Having concentrated on one family in her first novel, then eschewed individual protagonists for a collective "we" in her second, Otsuka now blends the two approaches, shifting from an almost impersonal, wide-lens view of society to an increasingly narrow focus on a specific mother-daughter relationship. The book begins as tart social comedy. A narrative "we" represents various swimmers frequenting an underground community pool. A microcosm of America, they remain mostly anonymous, although a few names are dropped in from time to time as a kind of punctuation. The swimmers are fleshed out as a group by multiple lists detailing a wide range of occupations and social roles, motivations to swim, swimming styles, and eventually reactions to a mysterious crack that appears suddenly on the pool floor. Initially dismissed as inconsequential by the experts, the crack morphs, Covid-like, into more and more cracks until panicky authorities announce the pool will close altogether. What seems a minor act of grace on the final day of operation--the lifeguard generously allows a memory-impaired woman named Alice to swim one extra lap--leaves the reader unprepared for the sharp swerve the novel now makes. Alice takes center stage, her cognitive and eventual physical deterioration viewed from multiple angles. The narrative voice is now addressing itself to "you," Alice's daughter, a Japanese American novelist with an obvious resemblance to the author, observing Alice's decline in slightly removed, writerly detail as Alice's memories drift from random, repetitive, and oddly specific to more random, less frequent, and increasingly vague. Institutional care follows, with the new "we" of the narrative voice addressing Alice in cold bureaucratic lingo that represents the nursing facility in a snarky, predictable, and disappointingly un-nuanced sketch of institutional care. As Alice fades further, the daughter returns. She berates herself for the ways she failed her mother. But dredging up her own memories, she also begins to recognize the love her parents felt for each other and for her. The combination of social satire with an intimate portrait of loss and grief is stylistically ambitious and deeply moving. Copyright (c) Kirkus Reviews, used with permission.

Copyright (c) Kirkus Reviews, used with permission.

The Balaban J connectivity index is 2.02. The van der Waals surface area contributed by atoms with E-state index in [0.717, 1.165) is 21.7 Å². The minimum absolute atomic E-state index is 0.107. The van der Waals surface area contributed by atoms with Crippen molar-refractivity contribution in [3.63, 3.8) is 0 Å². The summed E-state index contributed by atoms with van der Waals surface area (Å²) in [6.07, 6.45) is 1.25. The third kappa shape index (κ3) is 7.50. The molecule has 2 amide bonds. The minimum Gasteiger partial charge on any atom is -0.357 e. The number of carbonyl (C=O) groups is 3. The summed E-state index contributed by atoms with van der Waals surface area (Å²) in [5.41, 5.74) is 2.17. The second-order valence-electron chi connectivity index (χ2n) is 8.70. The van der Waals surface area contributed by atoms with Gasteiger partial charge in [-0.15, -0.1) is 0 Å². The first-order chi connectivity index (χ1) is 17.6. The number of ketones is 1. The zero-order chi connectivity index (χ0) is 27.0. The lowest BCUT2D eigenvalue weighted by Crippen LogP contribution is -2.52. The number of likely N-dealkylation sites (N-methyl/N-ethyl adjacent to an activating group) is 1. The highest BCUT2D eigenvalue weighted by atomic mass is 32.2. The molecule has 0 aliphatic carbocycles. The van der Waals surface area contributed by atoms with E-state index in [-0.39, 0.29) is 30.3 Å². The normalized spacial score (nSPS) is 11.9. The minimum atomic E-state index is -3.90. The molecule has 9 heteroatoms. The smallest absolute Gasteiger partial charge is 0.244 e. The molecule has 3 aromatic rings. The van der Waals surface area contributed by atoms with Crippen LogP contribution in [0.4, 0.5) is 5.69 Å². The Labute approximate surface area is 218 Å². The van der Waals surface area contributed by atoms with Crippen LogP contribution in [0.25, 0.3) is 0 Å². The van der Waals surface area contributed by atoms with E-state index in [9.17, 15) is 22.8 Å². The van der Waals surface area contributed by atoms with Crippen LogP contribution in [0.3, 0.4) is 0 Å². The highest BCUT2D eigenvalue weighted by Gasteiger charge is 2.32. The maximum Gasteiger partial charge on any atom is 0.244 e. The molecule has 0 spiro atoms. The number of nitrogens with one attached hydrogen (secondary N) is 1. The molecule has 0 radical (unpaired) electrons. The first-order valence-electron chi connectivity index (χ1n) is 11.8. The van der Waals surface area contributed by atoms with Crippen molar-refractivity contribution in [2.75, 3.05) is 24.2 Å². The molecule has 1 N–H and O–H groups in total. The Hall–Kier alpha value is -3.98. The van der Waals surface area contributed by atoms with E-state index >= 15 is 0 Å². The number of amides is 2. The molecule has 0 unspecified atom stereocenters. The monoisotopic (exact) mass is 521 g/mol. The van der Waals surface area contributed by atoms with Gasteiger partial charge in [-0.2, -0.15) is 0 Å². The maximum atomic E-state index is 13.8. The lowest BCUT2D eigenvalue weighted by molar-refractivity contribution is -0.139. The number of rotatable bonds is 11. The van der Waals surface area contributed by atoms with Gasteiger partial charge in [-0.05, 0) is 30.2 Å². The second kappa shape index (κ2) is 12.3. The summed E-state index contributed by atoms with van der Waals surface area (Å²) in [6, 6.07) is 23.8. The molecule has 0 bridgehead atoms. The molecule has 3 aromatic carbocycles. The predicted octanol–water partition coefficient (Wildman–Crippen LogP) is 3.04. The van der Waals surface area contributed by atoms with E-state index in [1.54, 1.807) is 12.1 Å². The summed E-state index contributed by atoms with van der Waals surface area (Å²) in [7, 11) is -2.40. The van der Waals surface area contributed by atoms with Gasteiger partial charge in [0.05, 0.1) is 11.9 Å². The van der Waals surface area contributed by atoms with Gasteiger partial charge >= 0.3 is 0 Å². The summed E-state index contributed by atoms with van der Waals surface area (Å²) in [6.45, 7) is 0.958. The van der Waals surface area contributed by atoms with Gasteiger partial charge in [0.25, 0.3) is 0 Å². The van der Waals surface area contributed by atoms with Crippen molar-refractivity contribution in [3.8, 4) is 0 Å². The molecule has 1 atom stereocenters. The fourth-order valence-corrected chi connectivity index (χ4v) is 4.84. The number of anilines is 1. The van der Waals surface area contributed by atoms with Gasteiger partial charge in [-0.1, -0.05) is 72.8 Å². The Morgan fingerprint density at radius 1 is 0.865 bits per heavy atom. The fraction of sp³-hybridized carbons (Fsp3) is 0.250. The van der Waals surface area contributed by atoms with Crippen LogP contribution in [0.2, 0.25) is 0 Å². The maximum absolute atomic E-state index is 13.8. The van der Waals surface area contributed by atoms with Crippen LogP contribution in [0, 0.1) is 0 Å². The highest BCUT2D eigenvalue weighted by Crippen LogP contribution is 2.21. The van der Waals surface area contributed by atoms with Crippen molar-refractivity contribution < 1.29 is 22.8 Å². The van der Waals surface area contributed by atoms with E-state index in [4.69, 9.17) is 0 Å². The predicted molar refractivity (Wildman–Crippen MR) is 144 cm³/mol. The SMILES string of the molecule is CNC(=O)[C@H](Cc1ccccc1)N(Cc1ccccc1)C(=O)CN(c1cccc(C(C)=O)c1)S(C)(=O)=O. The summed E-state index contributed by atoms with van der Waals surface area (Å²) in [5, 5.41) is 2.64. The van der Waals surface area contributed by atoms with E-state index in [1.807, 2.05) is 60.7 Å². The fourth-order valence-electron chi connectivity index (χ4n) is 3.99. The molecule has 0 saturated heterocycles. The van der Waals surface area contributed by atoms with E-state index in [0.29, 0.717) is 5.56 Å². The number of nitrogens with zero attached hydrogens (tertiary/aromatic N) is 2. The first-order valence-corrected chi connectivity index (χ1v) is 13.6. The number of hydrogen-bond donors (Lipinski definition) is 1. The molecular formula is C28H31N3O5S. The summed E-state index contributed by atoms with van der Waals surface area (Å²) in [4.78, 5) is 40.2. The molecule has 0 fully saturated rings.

The Underground Pool The pool is located deep underground, in a large cavernous chamber many feet beneath the streets of our town. Some of us come here because we are injured, and need to heal. We suffer from bad backs, fallen arches, shattered dreams, broken hearts, anxiety, melancholia, anhedonia, the usual aboveground afflictions. Others of us are employed at the college nearby and prefer to take our lunch breaks down below, in the waters, far away from the harsh glares of our colleagues and screens. Some of us come here to escape, if only for an hour, our disappointing marriages on land. Many of us live in the neighborhood and simply love to swim. One of us--­Alice, a retired lab technician now in the early stages of dementia--­comes here because she always has. And even though she may not remember the combination to her locker or where she put her towel, the moment she slips into the water she knows what to do. Her stroke is long and fluid, her kick is strong, her mind clear. "Up there," she says, "I'm just another little old lady. But down here, at the pool, I'm myself." MOST DAYS AT THE POOL, we are able to leave our troubles on land behind. Failed painters become elegant breaststrokers. Untenured professors slice, shark-­like, through the water, with breathtaking speed. The newly divorced HR Manager grabs a faded red Styrofoam board and kicks with impunity. The downsized adman floats, otter-­like, on his back, as he stares up at the clouds on the painted pale blue ceiling, thinking, for the first time all day long, of nothing. Let it go. Worriers stop worrying. Bereaved widows cease to grieve. Out-­of-­work actors unable to get traction above ground glide effortlessly down the fast lane, in their element, at last. I've arrived! And for a brief interlude we are at home in the world. Bad moods lift, tics disappear, memories reawaken, migraines dissolve, and slowly, slowly, the chatter in our minds begins to subside as stroke after stroke, length after length, we swim. And when we are finished with our laps we hoist ourselves up out of the pool, dripping and refreshed, our equilibrium restored, ready to face another day on land. UP ABOVE THERE ARE wildfires, smog alerts, epic droughts, paper jams, teachers' strikes, insurrections, revolutions, blisteringly hot days that never seem to let up (Massive "Heat Dome" Permanently Stalled over Entire West Coast), but down below, at the pool, it is always a comfortable eighty-­one degrees. The humidity is sixty-­five percent. The visibility is clear. The lanes are orderly and calm. The hours, though limited, are adequate for our needs. Some of us arrive shortly upon waking, fresh towels draped over our shoulders and rubber goggles in hand, ready for our eight a.m. swim. Others of us come down in the late afternoon, after work, when it is still sunny and bright, and when we reemerge it is night. The traffic has thinned. The backhoes have quieted. The birds have all gone away. And we are grateful to have avoided, once more, the falling of dusk. It's the one time I can't bear being alone. Some of us come to the pool religiously, five times a week, and begin to feel guilty if we miss even a day. Some of us come every Monday, Wednesday and Friday at noon. One of us comes a half hour before closing and by the time she changes into her suit and gets into the water it's time to get out. Another of us is dying of Parkinson's disease and just comes when he can. If I'm here then you know I'm having a good day. THE RULES AT THE POOL, though unspoken, are adhered to by all (we are our own best enforcers): no running, no shouting, no children allowed. Circle swimming only (direction counterclockwise, always keeping to the right of the painted black line). All Band-­Aids must be removed. No one who has not taken the compulsory two-­minute shower (hot water, soap) in the locker room may enter the pool. No one who has an unexplained rash or open wound may enter the pool (the menstruating among us, however, are excepted). No one who is not a member of the pool may enter the pool. Guests are permitted (no more than one per member at a time), but for a nominal daily fee. Bikinis are permitted but not encouraged. Bathing caps are required. Cell phones are forbidden. Proper pool etiquette must be observed at all times. If you cannot keep up the pace you must stop at the end of your lane to let the swimmer behind you pass. If you want to pass someone from behind you must tap them once on the foot to warn them. If you accidentally bump into another swimmer you must check to make sure that they are all right. Be nice to Alice. Obey the lifeguard at all times. Turn your head at regular intervals and remember, of course, to breathe. IN OUR "REAL LIVES" up above, we are overeaters, underachievers, dog walkers, cross-­dressers, compulsive knitters (Just one more row), secret hoarders, minor poets, trailing spouses, twins, vegans, "Mom," a second-­rate fashion designer, an undocumented immigrant, a nun, a Dane, a cop, an actor who just plays a cop on TV ("Officer Mahoney"), a winner of the green card lottery, a two-­time nominee for Outstanding Professor of the Year, a nationally ranked go player, three guys named George (George the podi­atrist, George the nephew of the disgraced financier, George the former welterweight Golden Gloves boxer), two Roses (Rose, and the Other Rose), one Ida, one Alice, one self-­described nobody (Don't mind me), one former member of the SDS, two convicted felons, addicted, enabled, embattled, embittered, out of print, out of luck (I think I just seroconverted), in the twilight of lackluster real estate careers, in the middle of long and protracted divorces (It's year seven), infertile, in our prime, in a rut, in a rush, in remission, in the third week of chemo, in deep and unrelenting emotional despair (You never get used to it), but down below, at the pool, we are only one of three things: fast-­lane people, medium-­lane people or the slow. THE FAST LANE PEOPLE are the alpha people of the pool. They are high-­strung and aggressive and supremely confident in their stroke. They look excellent in their swimsuits. Anatomically, they tend to be mesomorphs who carry an extra pound or two of fat for enhanced flotation. They have broad shoulders and long torsos and are equally divided between women and men. Whenever they kick, the water churns and boils. It is best to stay out of their way. They are natural-­born athletes blessed with both rhythm and speed and have an uncanny feel for the water that the rest of us lack. THE MEDIUM-LANE PEOPLE are visibly more relaxed than their fast-­lane brethren. They come in all sizes and shapes and have long ago given up any dreams they may have once harbored of swimming in a faster and better lane. No matter how hard they try, it's not going to happen, and they know it. Every once in a while, however, one of them will succumb to a bout of furious kicking, a sudden and involuntary windmilling of the arms and legs as though they thought, for a moment, that they could somehow defy their fate. But the moment never lasts for long. Legs soon tire out, strokes shorten, elbows droop, lungs begin to ache, and after a length or two they return to their normal everyday pace. That's just the way it is, they say to themselves. And then amiably, affably--­Just pulling your leg, guys!--­they swim on. THE SLOW-LANE PEOPLE tend to be older men who have recently retired, women over the age of forty-­nine, water walkers, aqua joggers, visiting economists from landlocked emerging third-­world countries where, we have heard, they are only just now learning how to swim (It's the same with their driving), and the occasional patient in rehab. Be kind to them. Make no assumptions. There are many reasons they might be here: arthritis, sciatica, insomnia, a brand-­new titanium hip, aching feet worn out from a lifetime of pounding on dry land. "My mother told me never to wear high heels!" The pool is their sanctuary, their refuge, the one place on earth they can go to escape from their pain, for it is only down below, in the waters, that their symptoms begin to abate. The moment I see that painted black line I feel fine. Excerpted from The Swimmers: A Novel by Julie Otsuka All rights reserved by the original copyright owners. Excerpts are provided for display purposes only and may not be reproduced, reprinted or distributed without the written permission of the publisher.